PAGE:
• Klein’s pupil in the studio seemed to be trying to erase his presence through sheer aggression. Had Mozart started that way? Till didn’t think so.

  • In 1961 Metro-Goldwyn-Mayer had purchased Verve Records from Norman Granz. Creed Taylor became the new executive director, and made a number of crucial policy decisions, including the sacking of the majority of Verve’s contract artists. One of a handful to survive was

  • Club Havana was known for hosting decent Afro-Cuban jazz bands. There was dancing Thursdays through Sundays, and Sunday afternoons, the management handed out free cigars. Hector became close to the house band, whose rhythm section inspired him.

  • This edition features a selection of “glamour girl” covers !

  • "Till's Piano Lesson" -- Short Fiction Contest-winning story
  • Great Encounters: In the studio with Bill Evans and Stan Getz
  • "A Man's Hands En Clave" -- a short story by Arya Jenkins
  • Cover Stories with Paul Morris, Vol. 11
waldron3 Quiz Show » Jazz History Quiz

Jazz History Quiz #65

This pianist was Billie Holiday’s regular accompanist during her last two years (1957 – 1959), and also played in the Eric Dolphy-Booker Little Quintet that recorded extensively at New York’s Five Spot in 1961. Who is he?

Mal Waldron

Al Haig

Duke Jordan

Hampton Hawes

Joe Albany

George Wallington

Go to the next page for the answer!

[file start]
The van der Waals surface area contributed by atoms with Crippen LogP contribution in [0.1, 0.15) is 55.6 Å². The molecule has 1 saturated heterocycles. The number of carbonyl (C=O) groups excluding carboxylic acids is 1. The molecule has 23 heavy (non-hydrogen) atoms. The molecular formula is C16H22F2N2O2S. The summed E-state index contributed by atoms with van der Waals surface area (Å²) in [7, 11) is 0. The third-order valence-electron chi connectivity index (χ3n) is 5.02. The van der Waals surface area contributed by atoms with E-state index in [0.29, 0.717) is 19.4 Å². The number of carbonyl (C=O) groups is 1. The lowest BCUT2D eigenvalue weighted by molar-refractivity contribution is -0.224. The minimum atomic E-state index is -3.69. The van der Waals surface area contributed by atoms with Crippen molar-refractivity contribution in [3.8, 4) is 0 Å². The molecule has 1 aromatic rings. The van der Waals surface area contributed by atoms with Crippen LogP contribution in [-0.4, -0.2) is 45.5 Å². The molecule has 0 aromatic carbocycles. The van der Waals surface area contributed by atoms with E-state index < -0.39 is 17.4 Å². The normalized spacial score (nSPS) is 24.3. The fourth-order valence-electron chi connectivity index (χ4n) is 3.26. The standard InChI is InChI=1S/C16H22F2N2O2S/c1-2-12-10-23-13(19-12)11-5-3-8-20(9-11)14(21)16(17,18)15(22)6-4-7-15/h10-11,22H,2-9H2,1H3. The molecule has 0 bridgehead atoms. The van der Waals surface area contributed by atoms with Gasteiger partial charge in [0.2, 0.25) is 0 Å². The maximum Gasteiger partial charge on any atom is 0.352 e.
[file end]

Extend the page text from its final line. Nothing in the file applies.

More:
[…] Continue reading »

otis Features » Book Excerpts

Johnny Otis on Lester Young and the racism that territory bands encountered

In his 1993 book Upside Your Head! Rhythm and Blues on Central Avenue, the jazz and blues musician and impresario Johnny Otis writes primarily about the music scene in Los Angeles during the 40’s and 50’s. Otis — who discovered the likes of Big Mama Thornton, Jackie Wilson and Etta James, and who is considered one of the most prominent white figures in the history of R & B — also devotes substantial portions of his book to the toxic white racism so prevalent in American entertainment in the first half of the 20th Century.

The following excerpt — which begins and ends with an homage to Otis friend Lester Young — describes the experience of […] Continue reading »

milesb1 Features » Liner Notes

Liner Notes — Miles Davis In Person Friday and Saturday Nights at The Blackhawk, San Francisco

On the evenings of April 21 and 22, 1961, Miles Davis and his quintet recorded at San Francisco’s The Black Hawk nightclub, a longtime Tenderloin neighborhood establishment described by Bay area music writer Ralph J. Gleason as “gloomy, dirty and unattractive” -– a club kept proudly “repulsive” by its owner, Guido Caccienti, who claimed to have “worked and slaved for years to keep this place a sewer.”

Written by San Francisco Chronicle music critic (and eventual co-founding editor of Rolling Stone) Ralph J. Gleason in a typically witty and often derisible tone, the liner notes to Miles Davis In Person Friday and Saturday Nights at The Blackhhawk, San Francisco are compelling not only because they were authored by Gleason, but also because they are comprised of two distinct biographies -– Miles Davis as “social symbol” of the early 1960’s, and The Blackhawk as an “oblong, corner-saloon-with music” that attracted a “most incredible cross section of American society.”

The recording itself was […] Continue reading »

jacksonsquare1 Literature » Poetry

“Pillow Worship” — a poem by Roger Singer

Lazy humid Lake Pontchartrain
breezes slip sideways
through turquoise louvered doors
past a cat, on a stool with its legs hanging
like green tangled moss
as the man, deep with pillow worship
lays still, breathing soft, his hands open and flat
holds court with dreams of last night
the jazz holding tight
the band cutting through
[…] Continue reading »